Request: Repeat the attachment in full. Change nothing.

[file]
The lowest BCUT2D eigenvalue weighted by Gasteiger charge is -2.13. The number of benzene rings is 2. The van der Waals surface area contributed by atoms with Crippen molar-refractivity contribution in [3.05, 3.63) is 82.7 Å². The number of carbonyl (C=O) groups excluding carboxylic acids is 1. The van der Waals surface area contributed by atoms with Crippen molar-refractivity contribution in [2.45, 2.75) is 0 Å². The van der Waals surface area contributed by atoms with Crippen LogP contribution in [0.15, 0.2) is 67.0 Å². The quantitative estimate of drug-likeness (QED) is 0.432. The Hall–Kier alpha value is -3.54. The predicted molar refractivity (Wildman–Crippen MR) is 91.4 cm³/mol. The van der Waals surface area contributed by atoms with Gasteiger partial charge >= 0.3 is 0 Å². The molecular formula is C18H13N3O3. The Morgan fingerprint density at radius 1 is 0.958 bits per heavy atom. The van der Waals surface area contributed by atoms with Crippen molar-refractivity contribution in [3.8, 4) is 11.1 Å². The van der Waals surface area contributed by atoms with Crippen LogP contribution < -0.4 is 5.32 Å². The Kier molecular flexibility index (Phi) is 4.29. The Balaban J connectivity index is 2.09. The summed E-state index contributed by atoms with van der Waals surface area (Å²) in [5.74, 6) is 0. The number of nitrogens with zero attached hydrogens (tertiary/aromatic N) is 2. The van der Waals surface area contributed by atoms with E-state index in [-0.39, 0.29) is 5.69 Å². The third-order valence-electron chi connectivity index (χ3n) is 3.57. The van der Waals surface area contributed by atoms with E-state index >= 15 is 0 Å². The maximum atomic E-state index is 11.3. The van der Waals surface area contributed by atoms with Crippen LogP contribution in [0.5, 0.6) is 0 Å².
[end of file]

The lowest BCUT2D eigenvalue weighted by Gasteiger charge is -2.13. The number of benzene rings is 2. The van der Waals surface area contributed by atoms with Crippen molar-refractivity contribution in [3.05, 3.63) is 82.7 Å². The number of carbonyl (C=O) groups excluding carboxylic acids is 1. The van der Waals surface area contributed by atoms with Crippen molar-refractivity contribution in [2.45, 2.75) is 0 Å². The van der Waals surface area contributed by atoms with Crippen LogP contribution in [0.15, 0.2) is 67.0 Å². The quantitative estimate of drug-likeness (QED) is 0.432. The Hall–Kier alpha value is -3.54. The predicted molar refractivity (Wildman–Crippen MR) is 91.4 cm³/mol. The van der Waals surface area contributed by atoms with Gasteiger partial charge >= 0.3 is 0 Å². The molecular formula is C18H13N3O3. The Morgan fingerprint density at radius 1 is 0.958 bits per heavy atom. The van der Waals surface area contributed by atoms with Crippen molar-refractivity contribution in [3.8, 4) is 11.1 Å². The van der Waals surface area contributed by atoms with Crippen LogP contribution < -0.4 is 5.32 Å². The Kier molecular flexibility index (Phi) is 4.29. The Balaban J connectivity index is 2.09. The summed E-state index contributed by atoms with van der Waals surface area (Å²) in [5.74, 6) is 0. The number of nitrogens with zero attached hydrogens (tertiary/aromatic N) is 2. The van der Waals surface area contributed by atoms with E-state index in [-0.39, 0.29) is 5.69 Å². The third-order valence-electron chi connectivity index (χ3n) is 3.57. The van der Waals surface area contributed by atoms with E-state index >= 15 is 0 Å². The maximum atomic E-state index is 11.3. The van der Waals surface area contributed by atoms with Crippen LogP contribution in [0.5, 0.6) is 0 Å².